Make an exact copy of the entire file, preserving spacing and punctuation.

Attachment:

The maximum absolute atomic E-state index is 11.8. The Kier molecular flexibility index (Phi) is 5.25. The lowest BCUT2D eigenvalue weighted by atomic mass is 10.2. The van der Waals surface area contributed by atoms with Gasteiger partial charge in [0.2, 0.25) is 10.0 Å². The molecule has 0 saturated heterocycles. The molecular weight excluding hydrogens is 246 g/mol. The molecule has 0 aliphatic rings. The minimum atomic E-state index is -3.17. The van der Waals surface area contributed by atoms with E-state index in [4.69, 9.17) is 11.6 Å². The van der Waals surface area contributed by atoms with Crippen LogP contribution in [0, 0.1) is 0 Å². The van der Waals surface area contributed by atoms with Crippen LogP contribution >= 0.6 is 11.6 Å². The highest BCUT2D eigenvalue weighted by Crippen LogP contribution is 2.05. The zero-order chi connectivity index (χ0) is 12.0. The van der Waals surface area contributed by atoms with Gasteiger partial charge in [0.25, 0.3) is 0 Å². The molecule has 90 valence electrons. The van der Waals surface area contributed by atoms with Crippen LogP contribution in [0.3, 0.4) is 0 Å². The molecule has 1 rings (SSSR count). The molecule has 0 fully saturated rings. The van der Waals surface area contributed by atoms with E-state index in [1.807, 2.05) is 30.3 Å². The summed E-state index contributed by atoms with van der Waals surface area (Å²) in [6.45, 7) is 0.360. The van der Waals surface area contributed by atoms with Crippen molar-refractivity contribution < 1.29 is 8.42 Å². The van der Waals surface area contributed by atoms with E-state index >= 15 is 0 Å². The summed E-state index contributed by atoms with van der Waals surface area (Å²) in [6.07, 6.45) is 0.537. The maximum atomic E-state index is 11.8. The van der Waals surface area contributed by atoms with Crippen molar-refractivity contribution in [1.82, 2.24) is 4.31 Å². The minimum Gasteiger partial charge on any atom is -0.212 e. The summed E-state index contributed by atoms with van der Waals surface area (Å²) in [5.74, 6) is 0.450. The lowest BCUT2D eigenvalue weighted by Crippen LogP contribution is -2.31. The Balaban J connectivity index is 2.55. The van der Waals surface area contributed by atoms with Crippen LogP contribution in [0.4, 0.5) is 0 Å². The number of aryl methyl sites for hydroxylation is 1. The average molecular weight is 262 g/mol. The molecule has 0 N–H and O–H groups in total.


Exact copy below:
The maximum absolute atomic E-state index is 11.8. The Kier molecular flexibility index (Phi) is 5.25. The lowest BCUT2D eigenvalue weighted by atomic mass is 10.2. The van der Waals surface area contributed by atoms with Gasteiger partial charge in [0.2, 0.25) is 10.0 Å². The molecule has 0 saturated heterocycles. The molecular weight excluding hydrogens is 246 g/mol. The molecule has 0 aliphatic rings. The minimum atomic E-state index is -3.17. The van der Waals surface area contributed by atoms with E-state index in [4.69, 9.17) is 11.6 Å². The van der Waals surface area contributed by atoms with Crippen LogP contribution in [0, 0.1) is 0 Å². The van der Waals surface area contributed by atoms with Crippen LogP contribution >= 0.6 is 11.6 Å². The highest BCUT2D eigenvalue weighted by Crippen LogP contribution is 2.05. The zero-order chi connectivity index (χ0) is 12.0. The van der Waals surface area contributed by atoms with Gasteiger partial charge in [0.25, 0.3) is 0 Å². The molecule has 90 valence electrons. The van der Waals surface area contributed by atoms with Crippen LogP contribution in [0.3, 0.4) is 0 Å². The molecule has 1 rings (SSSR count). The molecule has 0 fully saturated rings. The van der Waals surface area contributed by atoms with E-state index in [1.807, 2.05) is 30.3 Å². The summed E-state index contributed by atoms with van der Waals surface area (Å²) in [6.45, 7) is 0.360. The van der Waals surface area contributed by atoms with Crippen molar-refractivity contribution < 1.29 is 8.42 Å². The van der Waals surface area contributed by atoms with E-state index >= 15 is 0 Å². The summed E-state index contributed by atoms with van der Waals surface area (Å²) in [6.07, 6.45) is 0.537. The maximum atomic E-state index is 11.8. The van der Waals surface area contributed by atoms with Crippen molar-refractivity contribution in [1.82, 2.24) is 4.31 Å². The minimum Gasteiger partial charge on any atom is -0.212 e. The summed E-state index contributed by atoms with van der Waals surface area (Å²) in [5.74, 6) is 0.450. The lowest BCUT2D eigenvalue weighted by Crippen LogP contribution is -2.31. The Balaban J connectivity index is 2.55. The van der Waals surface area contributed by atoms with Crippen LogP contribution in [0.4, 0.5) is 0 Å². The number of aryl methyl sites for hydroxylation is 1. The average molecular weight is 262 g/mol. The molecule has 0 N–H and O–H groups in total.